|HOME ON THE RANGE: The Pensuk resort boasts a thematically appropriate front desk|
We arrived at Pensuk in the late afternoon. The main drag looks like a spaghetti Western set, with “saloons” on either side of the road. Inside our room, in a fake storefront—the resort’s guest rooms are set in faux saloons, teepees, even a county jail—nearly every available surface was covered with kaleidoscopic murals of mesas rendered in psychedelic colors and bizarre shapes; it was as if R. Crumb had channeled Georgia O’Keeffe. Even the bathroom had a Western motif: on the toilet seat, somewhat disconcertingly, was an eerie painting of a horse’s head that seemed to be staring straight at me.
For the next couple of hours, I ambled around the resort, passing through rolling pastures and across drought-burned earth dotted with coconut palms, giant jungle ferns, and small clumps of bushes. Horses huddled in the shade of the palms, seeking refuge from the 95-degree heat. Thai children ran in circles around a teepee, whooping, while their parents peered inside and snapped pictures. Guests tested their skills at the archery range, and resort staff roasted a whole pig over a fire. A band in cowboy hats and flannel shirts played a strange, countrified Thai version of “Imagine.” A lone peacock strutted and flashed his colors in one corner of the property, and a ranch hand led a horse carrying a boy in a 10-gallon hat around a field at a moderate trot. (Pensuk rents cowboy hats, in case you come unprepared.)
The following morning, I awoke early to pink sunlight filtering into my room. While the other guests slept, I hiked to the edge of the property. In the adjacent fields I could see crumbling spirit houses, their bases cluttered with offerings of fruit. I was reminded of the area’s deep Buddhist roots and of temples I’d visited during earlier trips. In some parts of Southeast Asia, archaeological restorations of Buddhist monuments have resulted in Disney-esque structures. Not so in Thailand’s northeast. Like the rugged landscape and creased cowboy faces, the ruins here look weathered; their imperfectly cut stones are bleached by the harsh sun and worn smooth by monsoons and centuries of monks’ footsteps.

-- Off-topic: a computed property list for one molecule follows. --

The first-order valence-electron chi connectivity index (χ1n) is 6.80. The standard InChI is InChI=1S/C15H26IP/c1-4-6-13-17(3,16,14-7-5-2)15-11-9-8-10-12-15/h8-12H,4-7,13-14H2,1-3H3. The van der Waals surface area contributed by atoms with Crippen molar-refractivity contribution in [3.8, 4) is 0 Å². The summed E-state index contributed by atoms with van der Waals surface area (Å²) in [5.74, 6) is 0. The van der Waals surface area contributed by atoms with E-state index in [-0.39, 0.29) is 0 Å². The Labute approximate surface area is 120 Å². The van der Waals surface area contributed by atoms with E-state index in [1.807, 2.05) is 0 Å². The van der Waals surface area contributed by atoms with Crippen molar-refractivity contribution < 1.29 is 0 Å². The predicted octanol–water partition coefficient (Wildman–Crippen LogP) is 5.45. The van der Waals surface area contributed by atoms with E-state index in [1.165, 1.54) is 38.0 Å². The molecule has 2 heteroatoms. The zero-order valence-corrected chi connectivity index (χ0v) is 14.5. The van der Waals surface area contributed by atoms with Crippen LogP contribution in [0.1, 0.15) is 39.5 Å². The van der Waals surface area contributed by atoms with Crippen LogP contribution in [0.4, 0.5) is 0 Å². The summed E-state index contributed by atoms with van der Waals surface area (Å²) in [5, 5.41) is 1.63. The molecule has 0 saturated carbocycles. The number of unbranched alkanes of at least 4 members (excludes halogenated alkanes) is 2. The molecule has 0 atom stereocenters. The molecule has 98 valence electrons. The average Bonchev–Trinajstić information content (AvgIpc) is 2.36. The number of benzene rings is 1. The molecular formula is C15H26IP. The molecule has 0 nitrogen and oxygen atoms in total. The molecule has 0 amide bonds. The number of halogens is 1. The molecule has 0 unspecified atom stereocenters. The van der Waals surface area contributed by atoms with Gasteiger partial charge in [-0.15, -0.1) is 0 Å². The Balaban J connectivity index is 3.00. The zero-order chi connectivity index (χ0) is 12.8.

After my friend woke, we sat down to a Pensuk breakfast, an orgy of meat, and then headed to the nearby Farm Chokchai. With some 8,000 acres of wild grasses and sunflower fields, Chokchai is the biggest dairy farm in Southeast Asia. We signed up for the complete farm tour, which began with a viewing of grainy black-and-white footage of Chokchai cattle drives from the early 1960s. Next, a guide in jeans and a checked shirt led us from the milking station to a pen, where she provided an elaborate description of how to artificially inseminate a cow. Finally, we moved on to the stables, where farmhands were showing off their calf-roping and branding skills and giving riding lessons. “The cowboy life can be seen everywhere in Thailand,” Choak Bulakul, the head of the Chokchai company, told me. “We are making it accessible to everyone.”
A week later, back in Bangkok, I did suddenly notice signs of cowboys everywhere. Yuppies with trilling cell phones tore into gargantuan hunks of meat at Chokchai steak houses. The theaters were showing Thailand’s own gay Western, a Brokeback-esque flick with the relationship played for laughs. Here and there on the floor of the skyscraper canyons were cowboy bars where singers crooned odes to their women—and their water buffalo.
One evening I stopped in at Tawan Daeng, a cowboy bar on the northern outskirts of the capital. Young men and women dressed in flashy pants and skimpy dresses sat at long tables on three sides of a dance floor, downing huge amounts of cheap whiskey. The walls were hung with photos celebrating the northeast’s greatest country singers, some of whom, like their American counterparts, died tragically young. A 10-piece band took the stage, belting out mor lam, electrified Thai country music with keening changes of pitch. Flanked by dancers dressed like American cheerleaders, the singer leaned forward and began weaving a long ballad about his woman, who—in fine country-western tradition—had left him for another man. Couples hit the dance floor, blending American-style square dancing with slow, classic Thai moves. The song ended with a wailing mouth-organ solo. The waiters brought another round of whiskey, and the singer took the mike again.